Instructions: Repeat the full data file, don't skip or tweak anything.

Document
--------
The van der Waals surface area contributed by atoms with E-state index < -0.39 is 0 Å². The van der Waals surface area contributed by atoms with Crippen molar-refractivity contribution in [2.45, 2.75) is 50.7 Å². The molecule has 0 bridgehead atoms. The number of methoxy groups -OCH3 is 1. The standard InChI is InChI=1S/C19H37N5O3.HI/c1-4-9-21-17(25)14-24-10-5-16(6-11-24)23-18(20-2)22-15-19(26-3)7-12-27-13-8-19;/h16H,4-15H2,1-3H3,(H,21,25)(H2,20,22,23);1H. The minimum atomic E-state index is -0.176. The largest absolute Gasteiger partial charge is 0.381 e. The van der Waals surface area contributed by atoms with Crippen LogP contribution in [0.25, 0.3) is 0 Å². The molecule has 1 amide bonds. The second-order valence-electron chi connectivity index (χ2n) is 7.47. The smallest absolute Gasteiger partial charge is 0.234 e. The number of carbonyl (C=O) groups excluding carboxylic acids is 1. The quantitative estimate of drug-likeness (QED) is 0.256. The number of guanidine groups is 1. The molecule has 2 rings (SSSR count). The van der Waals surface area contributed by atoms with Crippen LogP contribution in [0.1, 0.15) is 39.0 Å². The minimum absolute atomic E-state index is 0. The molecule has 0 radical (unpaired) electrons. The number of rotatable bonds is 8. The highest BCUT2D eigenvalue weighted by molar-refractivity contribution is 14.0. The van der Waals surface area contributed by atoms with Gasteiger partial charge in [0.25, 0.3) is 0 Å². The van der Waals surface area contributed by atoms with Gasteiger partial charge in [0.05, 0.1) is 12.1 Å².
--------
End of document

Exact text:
The van der Waals surface area contributed by atoms with E-state index < -0.39 is 0 Å². The van der Waals surface area contributed by atoms with Crippen molar-refractivity contribution in [2.45, 2.75) is 50.7 Å². The molecule has 0 bridgehead atoms. The number of methoxy groups -OCH3 is 1. The standard InChI is InChI=1S/C19H37N5O3.HI/c1-4-9-21-17(25)14-24-10-5-16(6-11-24)23-18(20-2)22-15-19(26-3)7-12-27-13-8-19;/h16H,4-15H2,1-3H3,(H,21,25)(H2,20,22,23);1H. The minimum atomic E-state index is -0.176. The largest absolute Gasteiger partial charge is 0.381 e. The van der Waals surface area contributed by atoms with Crippen LogP contribution in [0.25, 0.3) is 0 Å². The molecule has 1 amide bonds. The second-order valence-electron chi connectivity index (χ2n) is 7.47. The smallest absolute Gasteiger partial charge is 0.234 e. The number of carbonyl (C=O) groups excluding carboxylic acids is 1. The quantitative estimate of drug-likeness (QED) is 0.256. The number of guanidine groups is 1. The molecule has 2 rings (SSSR count). The van der Waals surface area contributed by atoms with Crippen LogP contribution in [0.1, 0.15) is 39.0 Å². The minimum absolute atomic E-state index is 0. The molecule has 0 radical (unpaired) electrons. The number of rotatable bonds is 8. The highest BCUT2D eigenvalue weighted by molar-refractivity contribution is 14.0. The van der Waals surface area contributed by atoms with Gasteiger partial charge in [0.25, 0.3) is 0 Å². The van der Waals surface area contributed by atoms with Gasteiger partial charge in [0.05, 0.1) is 12.1 Å².